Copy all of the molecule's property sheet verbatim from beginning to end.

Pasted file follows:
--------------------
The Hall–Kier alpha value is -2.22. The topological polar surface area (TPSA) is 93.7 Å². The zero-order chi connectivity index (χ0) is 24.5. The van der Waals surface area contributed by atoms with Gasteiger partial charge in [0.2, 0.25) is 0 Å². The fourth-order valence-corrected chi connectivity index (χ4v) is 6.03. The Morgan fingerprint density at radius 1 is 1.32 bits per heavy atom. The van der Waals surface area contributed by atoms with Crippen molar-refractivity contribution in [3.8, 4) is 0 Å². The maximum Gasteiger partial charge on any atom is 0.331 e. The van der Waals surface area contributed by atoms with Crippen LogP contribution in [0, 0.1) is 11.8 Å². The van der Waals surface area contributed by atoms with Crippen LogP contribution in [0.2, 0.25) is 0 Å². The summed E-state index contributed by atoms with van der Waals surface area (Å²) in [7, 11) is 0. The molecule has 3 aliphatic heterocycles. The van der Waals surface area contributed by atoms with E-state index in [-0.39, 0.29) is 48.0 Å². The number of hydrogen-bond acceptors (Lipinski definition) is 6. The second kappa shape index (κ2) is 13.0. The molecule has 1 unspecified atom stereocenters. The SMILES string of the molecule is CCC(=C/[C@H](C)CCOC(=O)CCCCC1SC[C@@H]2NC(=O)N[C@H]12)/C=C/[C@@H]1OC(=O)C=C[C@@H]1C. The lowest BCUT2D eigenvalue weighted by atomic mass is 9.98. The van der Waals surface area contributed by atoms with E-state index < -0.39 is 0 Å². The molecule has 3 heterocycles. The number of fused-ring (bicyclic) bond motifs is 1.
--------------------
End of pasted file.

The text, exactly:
The Hall–Kier alpha value is -2.22. The topological polar surface area (TPSA) is 93.7 Å². The zero-order chi connectivity index (χ0) is 24.5. The van der Waals surface area contributed by atoms with Gasteiger partial charge in [0.2, 0.25) is 0 Å². The fourth-order valence-corrected chi connectivity index (χ4v) is 6.03. The Morgan fingerprint density at radius 1 is 1.32 bits per heavy atom. The van der Waals surface area contributed by atoms with Crippen molar-refractivity contribution in [3.8, 4) is 0 Å². The maximum Gasteiger partial charge on any atom is 0.331 e. The van der Waals surface area contributed by atoms with Crippen LogP contribution in [0, 0.1) is 11.8 Å². The van der Waals surface area contributed by atoms with Crippen LogP contribution in [0.2, 0.25) is 0 Å². The summed E-state index contributed by atoms with van der Waals surface area (Å²) in [7, 11) is 0. The molecule has 3 aliphatic heterocycles. The van der Waals surface area contributed by atoms with E-state index in [-0.39, 0.29) is 48.0 Å². The number of hydrogen-bond acceptors (Lipinski definition) is 6. The second kappa shape index (κ2) is 13.0. The molecule has 1 unspecified atom stereocenters. The SMILES string of the molecule is CCC(=C/[C@H](C)CCOC(=O)CCCCC1SC[C@@H]2NC(=O)N[C@H]12)/C=C/[C@@H]1OC(=O)C=C[C@@H]1C. The lowest BCUT2D eigenvalue weighted by atomic mass is 9.98. The van der Waals surface area contributed by atoms with E-state index < -0.39 is 0 Å². The molecule has 3 heterocycles. The number of fused-ring (bicyclic) bond motifs is 1.